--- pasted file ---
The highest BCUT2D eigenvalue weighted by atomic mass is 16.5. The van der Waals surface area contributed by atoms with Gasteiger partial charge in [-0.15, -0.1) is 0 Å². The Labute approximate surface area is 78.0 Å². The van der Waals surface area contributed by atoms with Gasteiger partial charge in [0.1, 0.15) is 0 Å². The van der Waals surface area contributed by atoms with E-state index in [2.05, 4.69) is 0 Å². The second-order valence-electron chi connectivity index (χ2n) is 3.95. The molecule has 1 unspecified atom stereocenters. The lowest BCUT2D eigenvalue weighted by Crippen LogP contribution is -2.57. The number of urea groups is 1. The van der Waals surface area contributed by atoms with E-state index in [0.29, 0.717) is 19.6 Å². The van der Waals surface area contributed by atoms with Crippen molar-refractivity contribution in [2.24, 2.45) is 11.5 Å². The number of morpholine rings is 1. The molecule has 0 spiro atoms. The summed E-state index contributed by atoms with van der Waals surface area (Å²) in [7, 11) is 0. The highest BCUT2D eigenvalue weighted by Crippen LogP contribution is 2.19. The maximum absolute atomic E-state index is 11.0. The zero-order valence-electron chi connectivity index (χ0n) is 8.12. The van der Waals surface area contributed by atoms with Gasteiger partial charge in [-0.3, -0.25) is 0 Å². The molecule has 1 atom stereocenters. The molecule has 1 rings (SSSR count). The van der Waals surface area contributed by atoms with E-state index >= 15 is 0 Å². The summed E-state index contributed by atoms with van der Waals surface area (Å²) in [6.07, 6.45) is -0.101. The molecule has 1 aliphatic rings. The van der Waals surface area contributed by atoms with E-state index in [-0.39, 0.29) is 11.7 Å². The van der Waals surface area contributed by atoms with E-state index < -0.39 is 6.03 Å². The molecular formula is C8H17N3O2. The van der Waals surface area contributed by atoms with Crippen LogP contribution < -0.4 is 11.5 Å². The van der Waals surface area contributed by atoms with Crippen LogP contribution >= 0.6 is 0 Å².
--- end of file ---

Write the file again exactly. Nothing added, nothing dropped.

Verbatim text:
The highest BCUT2D eigenvalue weighted by atomic mass is 16.5. The van der Waals surface area contributed by atoms with Gasteiger partial charge in [-0.15, -0.1) is 0 Å². The Labute approximate surface area is 78.0 Å². The van der Waals surface area contributed by atoms with Gasteiger partial charge in [0.1, 0.15) is 0 Å². The van der Waals surface area contributed by atoms with E-state index in [2.05, 4.69) is 0 Å². The second-order valence-electron chi connectivity index (χ2n) is 3.95. The molecule has 1 unspecified atom stereocenters. The lowest BCUT2D eigenvalue weighted by Crippen LogP contribution is -2.57. The number of urea groups is 1. The van der Waals surface area contributed by atoms with E-state index in [0.29, 0.717) is 19.6 Å². The van der Waals surface area contributed by atoms with Crippen molar-refractivity contribution in [2.24, 2.45) is 11.5 Å². The number of morpholine rings is 1. The molecule has 0 spiro atoms. The summed E-state index contributed by atoms with van der Waals surface area (Å²) in [7, 11) is 0. The highest BCUT2D eigenvalue weighted by Crippen LogP contribution is 2.19. The maximum absolute atomic E-state index is 11.0. The zero-order valence-electron chi connectivity index (χ0n) is 8.12. The van der Waals surface area contributed by atoms with Gasteiger partial charge in [-0.3, -0.25) is 0 Å². The molecule has 1 atom stereocenters. The molecule has 1 rings (SSSR count). The van der Waals surface area contributed by atoms with E-state index >= 15 is 0 Å². The summed E-state index contributed by atoms with van der Waals surface area (Å²) in [6.07, 6.45) is -0.101. The molecule has 1 aliphatic rings. The van der Waals surface area contributed by atoms with E-state index in [-0.39, 0.29) is 11.7 Å². The van der Waals surface area contributed by atoms with E-state index < -0.39 is 6.03 Å². The molecular formula is C8H17N3O2. The van der Waals surface area contributed by atoms with Crippen LogP contribution < -0.4 is 11.5 Å². The van der Waals surface area contributed by atoms with Crippen LogP contribution >= 0.6 is 0 Å².